Here we are in 2021 with every piece of information possible available at the tip of our fingers. Yet we have been noticing a significant rise in the number of rescues in our gorgeous Canadian Rockies the last few w.ends. Where is the gap? what are we missing if we have access to so much information?

I’ve been thinking about it for a while and here is one of my suggestions: asking our cell phones is very convenient but it will never replace connecting with a real person especially an experienced one and here is why:

  1. Time spent outdoor: experienced outdoors people have spent their fare share of time adventuring or playing “out there” and this time has given them experience and skills. They would be happy to share them with you so why not asking? and why not taking the time to listen? Yes it’s as simple as this.
  1. Lessons learned: ask this person about their most fun and for their most terrible or terrifying outing and what they learned from it. I’m sure they have a few stories they’d be happy to share with you which would avoid you making the same mistake!
  1. Humans thrive on social interactions: online or in person. You can tell me what you want about your cell phone providing everything (or so you think) you need for your well being but we are made for social / in-person interactions. I understand some people are introverts and some extroverts which means some will need less and some more of it but in general, humans need other humans to survive and thrive.
  1. Relationships and trust: I don’t know about you but when I was a kid, my parents taught me to not trust an unknown person on the street. I’ve grown as an adult and over the years I have connected with a lot of people through work, courses, the outdoor, etc you name it. Some people I’ve gotten to know enough that I trust them to be my friends. This is because I have met them in person, I have interacted with them, have seen and understood their body-language to be safe for me to built a relationship with.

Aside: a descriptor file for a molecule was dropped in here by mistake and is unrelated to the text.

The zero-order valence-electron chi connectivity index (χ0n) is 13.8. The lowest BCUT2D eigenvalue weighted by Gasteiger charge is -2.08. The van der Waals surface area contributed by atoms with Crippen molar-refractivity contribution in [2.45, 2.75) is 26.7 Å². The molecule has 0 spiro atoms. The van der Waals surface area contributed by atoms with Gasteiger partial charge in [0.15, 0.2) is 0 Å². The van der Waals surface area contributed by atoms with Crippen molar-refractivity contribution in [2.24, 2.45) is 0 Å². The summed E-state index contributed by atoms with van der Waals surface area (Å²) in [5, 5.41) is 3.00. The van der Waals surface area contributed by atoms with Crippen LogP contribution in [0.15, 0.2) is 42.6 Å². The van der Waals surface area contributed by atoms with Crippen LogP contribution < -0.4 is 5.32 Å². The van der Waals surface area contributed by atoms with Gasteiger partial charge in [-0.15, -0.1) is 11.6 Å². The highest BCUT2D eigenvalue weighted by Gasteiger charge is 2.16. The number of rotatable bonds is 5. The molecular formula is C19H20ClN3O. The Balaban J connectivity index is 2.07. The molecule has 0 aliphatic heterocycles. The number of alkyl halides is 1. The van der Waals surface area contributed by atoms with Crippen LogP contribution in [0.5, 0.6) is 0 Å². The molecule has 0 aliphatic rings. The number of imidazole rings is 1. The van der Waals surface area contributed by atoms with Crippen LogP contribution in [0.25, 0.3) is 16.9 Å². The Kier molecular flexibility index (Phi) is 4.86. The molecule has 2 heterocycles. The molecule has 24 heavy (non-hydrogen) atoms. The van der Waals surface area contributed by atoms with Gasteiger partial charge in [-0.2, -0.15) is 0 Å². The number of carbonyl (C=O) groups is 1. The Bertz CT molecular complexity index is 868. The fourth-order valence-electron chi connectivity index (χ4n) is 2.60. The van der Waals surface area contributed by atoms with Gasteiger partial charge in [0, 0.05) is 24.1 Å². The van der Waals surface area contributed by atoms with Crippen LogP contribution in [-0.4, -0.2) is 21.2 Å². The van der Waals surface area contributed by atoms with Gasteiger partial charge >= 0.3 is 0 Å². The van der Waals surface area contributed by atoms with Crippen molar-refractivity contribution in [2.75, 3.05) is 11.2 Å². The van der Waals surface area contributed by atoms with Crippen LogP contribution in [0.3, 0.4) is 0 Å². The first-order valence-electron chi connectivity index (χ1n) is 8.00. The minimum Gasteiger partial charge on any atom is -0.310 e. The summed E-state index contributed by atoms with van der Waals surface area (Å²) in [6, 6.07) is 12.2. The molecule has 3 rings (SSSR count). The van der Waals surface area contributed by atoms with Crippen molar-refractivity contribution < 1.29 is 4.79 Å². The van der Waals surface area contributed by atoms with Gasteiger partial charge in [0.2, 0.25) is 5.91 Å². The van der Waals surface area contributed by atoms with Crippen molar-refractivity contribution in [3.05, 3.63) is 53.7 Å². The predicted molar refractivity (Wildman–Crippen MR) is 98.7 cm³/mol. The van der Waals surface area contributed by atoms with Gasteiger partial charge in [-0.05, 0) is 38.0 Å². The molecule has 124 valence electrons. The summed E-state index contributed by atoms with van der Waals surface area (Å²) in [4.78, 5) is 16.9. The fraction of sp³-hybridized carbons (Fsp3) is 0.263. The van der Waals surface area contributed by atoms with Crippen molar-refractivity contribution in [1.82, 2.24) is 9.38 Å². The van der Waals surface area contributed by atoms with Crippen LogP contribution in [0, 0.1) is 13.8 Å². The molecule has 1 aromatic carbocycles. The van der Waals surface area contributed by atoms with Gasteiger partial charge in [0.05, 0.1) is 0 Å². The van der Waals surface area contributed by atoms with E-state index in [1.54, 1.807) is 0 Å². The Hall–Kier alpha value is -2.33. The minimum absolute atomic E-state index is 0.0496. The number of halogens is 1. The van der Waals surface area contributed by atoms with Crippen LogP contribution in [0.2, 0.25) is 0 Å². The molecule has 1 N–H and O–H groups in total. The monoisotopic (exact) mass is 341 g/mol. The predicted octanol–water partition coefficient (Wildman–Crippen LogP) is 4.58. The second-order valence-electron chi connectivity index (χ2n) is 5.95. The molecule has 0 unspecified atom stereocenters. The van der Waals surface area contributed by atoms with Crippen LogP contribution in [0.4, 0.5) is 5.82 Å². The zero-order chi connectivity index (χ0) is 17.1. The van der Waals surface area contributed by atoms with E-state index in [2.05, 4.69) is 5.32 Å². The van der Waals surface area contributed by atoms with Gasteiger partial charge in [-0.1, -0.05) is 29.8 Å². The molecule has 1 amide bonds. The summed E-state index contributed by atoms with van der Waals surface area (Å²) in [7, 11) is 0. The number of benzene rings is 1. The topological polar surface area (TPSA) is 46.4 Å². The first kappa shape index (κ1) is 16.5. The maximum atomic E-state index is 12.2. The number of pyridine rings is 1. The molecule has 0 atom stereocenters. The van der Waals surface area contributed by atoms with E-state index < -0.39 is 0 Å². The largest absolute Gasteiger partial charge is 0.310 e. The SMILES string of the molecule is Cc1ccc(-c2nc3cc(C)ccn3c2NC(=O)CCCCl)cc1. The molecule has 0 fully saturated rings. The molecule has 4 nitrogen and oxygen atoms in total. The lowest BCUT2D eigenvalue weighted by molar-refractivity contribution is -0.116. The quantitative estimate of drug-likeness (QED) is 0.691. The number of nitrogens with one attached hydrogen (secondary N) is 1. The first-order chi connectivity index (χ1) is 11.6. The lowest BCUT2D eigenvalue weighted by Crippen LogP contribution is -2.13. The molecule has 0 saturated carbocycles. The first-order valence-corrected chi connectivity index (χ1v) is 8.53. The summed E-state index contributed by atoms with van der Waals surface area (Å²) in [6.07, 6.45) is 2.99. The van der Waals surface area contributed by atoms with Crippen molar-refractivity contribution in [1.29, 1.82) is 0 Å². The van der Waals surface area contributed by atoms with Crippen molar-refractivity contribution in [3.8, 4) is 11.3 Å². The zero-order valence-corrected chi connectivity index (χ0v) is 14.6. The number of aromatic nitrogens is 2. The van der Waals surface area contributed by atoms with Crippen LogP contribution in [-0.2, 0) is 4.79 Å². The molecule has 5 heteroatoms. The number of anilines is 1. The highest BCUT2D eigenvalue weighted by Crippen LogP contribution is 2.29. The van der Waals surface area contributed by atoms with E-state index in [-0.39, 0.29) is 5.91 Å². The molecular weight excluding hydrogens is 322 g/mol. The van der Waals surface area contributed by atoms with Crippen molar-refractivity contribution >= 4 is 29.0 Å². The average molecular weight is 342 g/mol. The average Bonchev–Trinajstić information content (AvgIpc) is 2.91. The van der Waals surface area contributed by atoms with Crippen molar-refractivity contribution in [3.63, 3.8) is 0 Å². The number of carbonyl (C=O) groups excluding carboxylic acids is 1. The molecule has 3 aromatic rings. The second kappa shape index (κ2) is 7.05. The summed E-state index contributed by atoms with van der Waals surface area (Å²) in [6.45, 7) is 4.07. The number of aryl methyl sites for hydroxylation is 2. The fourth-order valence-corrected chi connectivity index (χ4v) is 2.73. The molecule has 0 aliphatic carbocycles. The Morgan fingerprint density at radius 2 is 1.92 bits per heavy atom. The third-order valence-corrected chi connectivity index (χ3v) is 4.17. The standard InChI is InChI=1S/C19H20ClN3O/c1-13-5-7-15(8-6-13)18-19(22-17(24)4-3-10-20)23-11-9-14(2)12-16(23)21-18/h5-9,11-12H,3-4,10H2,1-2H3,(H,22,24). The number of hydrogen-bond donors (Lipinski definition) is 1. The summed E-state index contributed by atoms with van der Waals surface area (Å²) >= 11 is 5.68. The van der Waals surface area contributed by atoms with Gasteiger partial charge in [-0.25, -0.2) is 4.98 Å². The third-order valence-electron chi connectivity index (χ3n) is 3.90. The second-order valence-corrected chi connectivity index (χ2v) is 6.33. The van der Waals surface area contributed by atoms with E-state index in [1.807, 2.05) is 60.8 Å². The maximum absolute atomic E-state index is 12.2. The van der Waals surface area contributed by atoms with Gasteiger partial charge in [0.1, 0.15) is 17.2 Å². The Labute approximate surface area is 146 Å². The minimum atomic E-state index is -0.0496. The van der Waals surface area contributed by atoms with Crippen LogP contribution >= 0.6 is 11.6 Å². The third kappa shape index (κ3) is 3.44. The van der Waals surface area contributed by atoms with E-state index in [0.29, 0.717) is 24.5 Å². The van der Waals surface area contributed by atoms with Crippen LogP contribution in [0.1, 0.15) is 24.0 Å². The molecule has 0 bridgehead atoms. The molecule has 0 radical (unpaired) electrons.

Now how do we translate this with trusting people/strangers online when reading hikes or climbs reviews, trip reports, adventure blogs etc.. I understand written words let the person’s personality perspire through but how much trust should we grant these words really? I don’t know about you but I still follow the advice received “way back when” and still take everything I read and everyone I meet with a grain of salt first and this until I can prove this source of information or this person to be trustworthy. There are many people online that seem to be experienced but aren’t compared to a professional in the field so do your homework until you find someone you can trust.

  1. Humans are not unique: this might be a new concept to you and sorry if I am breaking a dream of yours ? but I realized the last few years that we, humans think so much of ourselves as being unique when we truly aren’t. We are in a way but we aren’t in many ways.. makes sense?! Thinking we are unique can actually create a mental barrier preventing us from seeking solutions or asking for help. We tend to think we are the only ones having this question or that issue, when in fact many other people have had it before us, found solutions and are happy to share the result with us. So don’t think you are this unique, ask or talk to a real person about your new adventure or trip idea and get feedback before you go and are in it above your head or ability!

All in all, it’s a win-win situation when thinking of all the positives aspects of asking an experienced person or a professional. The internet and our cell phones are very convenient tools but they will never replace in-person relationships and what we can learn from building them.

Cheers, Nathalie – Nat’s Adventure Travels, Founder